Valuation of property is not mandatory by law but is required for the calculation of capital tax and income tax. This survey also plays a vital role in calculating wealth tax, property transfers, home loans, mortgages, and the stamp duty. Property valuation is also vital in wills, property, auction, acquisition of property, and calculation of rent as well as depreciation.
Though valuation is not a legal requirement when buying or selling property, it is a wise precautionary measure to take. This process is undertaken with the help of a professional valuer who is duly licensed by the Institution of Valuers. These legally-licensed valuers provide sellers and buyers with clear legal documentation that helps with everything property-related, including banks, loans, etc.
Valuation of property gives the owner/buyer a clear idea of what the value is of the building or the land. This process also includes suggestions on various improvements that can be made to increase the overall value of the property. A legal certificate is provided to the owner, and this validates the net worth of the property, including other assets.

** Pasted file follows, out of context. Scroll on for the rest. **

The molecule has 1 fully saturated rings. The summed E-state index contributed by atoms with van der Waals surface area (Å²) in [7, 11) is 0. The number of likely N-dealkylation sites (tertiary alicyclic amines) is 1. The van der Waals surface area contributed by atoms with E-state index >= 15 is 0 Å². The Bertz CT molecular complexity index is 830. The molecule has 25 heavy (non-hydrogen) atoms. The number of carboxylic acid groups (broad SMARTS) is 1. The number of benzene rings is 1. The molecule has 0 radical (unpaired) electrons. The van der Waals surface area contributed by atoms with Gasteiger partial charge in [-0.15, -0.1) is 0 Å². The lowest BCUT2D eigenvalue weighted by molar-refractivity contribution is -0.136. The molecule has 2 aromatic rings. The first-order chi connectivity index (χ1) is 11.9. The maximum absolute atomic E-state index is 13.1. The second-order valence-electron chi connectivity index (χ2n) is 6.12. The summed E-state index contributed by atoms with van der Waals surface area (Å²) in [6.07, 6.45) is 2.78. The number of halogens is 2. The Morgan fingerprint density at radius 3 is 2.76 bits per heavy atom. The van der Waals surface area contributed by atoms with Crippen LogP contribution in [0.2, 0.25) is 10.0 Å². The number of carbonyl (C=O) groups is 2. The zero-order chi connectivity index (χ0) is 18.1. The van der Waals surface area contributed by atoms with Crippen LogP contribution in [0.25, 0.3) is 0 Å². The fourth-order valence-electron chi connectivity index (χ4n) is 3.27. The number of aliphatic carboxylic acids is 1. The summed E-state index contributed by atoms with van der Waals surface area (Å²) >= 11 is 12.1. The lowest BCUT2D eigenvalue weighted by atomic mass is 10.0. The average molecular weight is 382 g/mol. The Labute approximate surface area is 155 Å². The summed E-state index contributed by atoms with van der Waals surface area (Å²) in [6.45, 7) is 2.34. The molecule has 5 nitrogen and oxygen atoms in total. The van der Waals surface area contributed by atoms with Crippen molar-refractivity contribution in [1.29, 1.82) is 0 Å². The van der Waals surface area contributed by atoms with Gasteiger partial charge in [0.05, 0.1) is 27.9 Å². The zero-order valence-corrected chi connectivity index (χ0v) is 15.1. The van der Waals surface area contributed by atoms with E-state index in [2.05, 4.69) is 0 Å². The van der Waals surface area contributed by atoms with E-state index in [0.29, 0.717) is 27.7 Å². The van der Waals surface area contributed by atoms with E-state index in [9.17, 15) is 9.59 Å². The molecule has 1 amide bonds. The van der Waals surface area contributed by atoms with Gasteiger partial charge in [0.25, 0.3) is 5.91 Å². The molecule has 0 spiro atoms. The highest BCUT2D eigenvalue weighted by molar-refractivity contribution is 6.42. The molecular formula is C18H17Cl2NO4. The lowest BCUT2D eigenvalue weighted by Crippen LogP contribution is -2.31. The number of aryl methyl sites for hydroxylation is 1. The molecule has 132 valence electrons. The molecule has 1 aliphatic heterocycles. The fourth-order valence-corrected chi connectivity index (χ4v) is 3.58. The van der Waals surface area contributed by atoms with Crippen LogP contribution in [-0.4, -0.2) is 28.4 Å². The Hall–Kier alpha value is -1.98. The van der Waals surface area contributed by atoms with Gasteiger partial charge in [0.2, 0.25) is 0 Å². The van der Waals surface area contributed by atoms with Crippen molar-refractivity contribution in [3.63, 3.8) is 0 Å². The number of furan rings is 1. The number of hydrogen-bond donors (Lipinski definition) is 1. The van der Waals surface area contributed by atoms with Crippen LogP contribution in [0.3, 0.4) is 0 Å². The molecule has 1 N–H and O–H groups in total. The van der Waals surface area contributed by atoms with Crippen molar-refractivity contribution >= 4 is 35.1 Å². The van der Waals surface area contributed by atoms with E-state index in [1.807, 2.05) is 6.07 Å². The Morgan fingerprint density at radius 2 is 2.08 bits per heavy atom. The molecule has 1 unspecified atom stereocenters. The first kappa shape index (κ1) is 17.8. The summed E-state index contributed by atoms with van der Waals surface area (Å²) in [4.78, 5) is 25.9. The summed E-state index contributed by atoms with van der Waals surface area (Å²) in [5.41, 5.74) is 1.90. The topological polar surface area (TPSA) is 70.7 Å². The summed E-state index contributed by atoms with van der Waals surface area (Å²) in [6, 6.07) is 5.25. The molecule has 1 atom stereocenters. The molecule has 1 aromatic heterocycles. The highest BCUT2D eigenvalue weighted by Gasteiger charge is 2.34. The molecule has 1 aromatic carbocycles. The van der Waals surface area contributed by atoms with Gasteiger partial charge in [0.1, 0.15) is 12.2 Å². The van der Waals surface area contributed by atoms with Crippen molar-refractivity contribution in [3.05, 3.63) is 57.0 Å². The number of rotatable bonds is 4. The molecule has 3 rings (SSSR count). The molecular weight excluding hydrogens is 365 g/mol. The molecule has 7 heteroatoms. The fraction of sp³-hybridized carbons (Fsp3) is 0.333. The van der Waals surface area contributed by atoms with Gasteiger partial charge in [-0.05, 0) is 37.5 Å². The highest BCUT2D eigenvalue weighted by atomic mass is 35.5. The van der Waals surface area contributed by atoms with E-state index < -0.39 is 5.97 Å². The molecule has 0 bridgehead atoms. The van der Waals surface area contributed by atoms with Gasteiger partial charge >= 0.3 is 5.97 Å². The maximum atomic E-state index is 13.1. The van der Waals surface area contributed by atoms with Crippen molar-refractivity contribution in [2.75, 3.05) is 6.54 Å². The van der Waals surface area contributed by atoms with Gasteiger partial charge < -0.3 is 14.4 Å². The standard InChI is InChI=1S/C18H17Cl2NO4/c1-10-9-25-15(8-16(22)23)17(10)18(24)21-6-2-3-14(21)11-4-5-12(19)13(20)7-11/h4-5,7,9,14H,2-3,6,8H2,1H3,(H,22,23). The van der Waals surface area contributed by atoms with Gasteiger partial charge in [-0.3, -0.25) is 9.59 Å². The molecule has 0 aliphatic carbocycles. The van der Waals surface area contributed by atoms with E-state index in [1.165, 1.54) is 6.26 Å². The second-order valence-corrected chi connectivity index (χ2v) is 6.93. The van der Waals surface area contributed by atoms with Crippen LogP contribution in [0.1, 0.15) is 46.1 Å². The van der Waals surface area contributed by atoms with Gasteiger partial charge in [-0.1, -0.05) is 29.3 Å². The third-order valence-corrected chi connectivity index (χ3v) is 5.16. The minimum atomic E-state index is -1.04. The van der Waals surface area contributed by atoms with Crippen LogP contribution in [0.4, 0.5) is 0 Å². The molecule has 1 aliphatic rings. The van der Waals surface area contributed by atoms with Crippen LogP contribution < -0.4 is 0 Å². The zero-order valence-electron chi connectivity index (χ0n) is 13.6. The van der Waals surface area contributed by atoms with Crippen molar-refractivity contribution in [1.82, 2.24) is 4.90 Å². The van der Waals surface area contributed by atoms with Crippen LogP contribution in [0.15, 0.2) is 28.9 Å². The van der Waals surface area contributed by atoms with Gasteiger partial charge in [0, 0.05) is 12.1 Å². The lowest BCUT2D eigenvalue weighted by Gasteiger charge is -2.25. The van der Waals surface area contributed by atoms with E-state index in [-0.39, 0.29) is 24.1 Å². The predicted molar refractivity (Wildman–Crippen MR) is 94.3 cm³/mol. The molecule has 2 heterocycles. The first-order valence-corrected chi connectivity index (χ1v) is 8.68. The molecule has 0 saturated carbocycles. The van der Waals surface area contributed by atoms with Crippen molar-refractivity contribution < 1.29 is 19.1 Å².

Charges for property valuation depend upon the size, type of property and its location, and the type of certification required. This may include short-form or long-form documentation, and the charges levied by professionals for property valuation are usually tax deductible. Even if not tax deductible, the amount you spend is less when compared to the benefits derived from the process.
In the case of resale properties, having a legal certificate of the value of your property is a great help. Buyers cannot accuse you of overvaluing your property, effectively limiting the scope for buyers to negotiate greatly on the price. For buyers, this certificate can help with information on expected returns of investment on a property and its risk profile.
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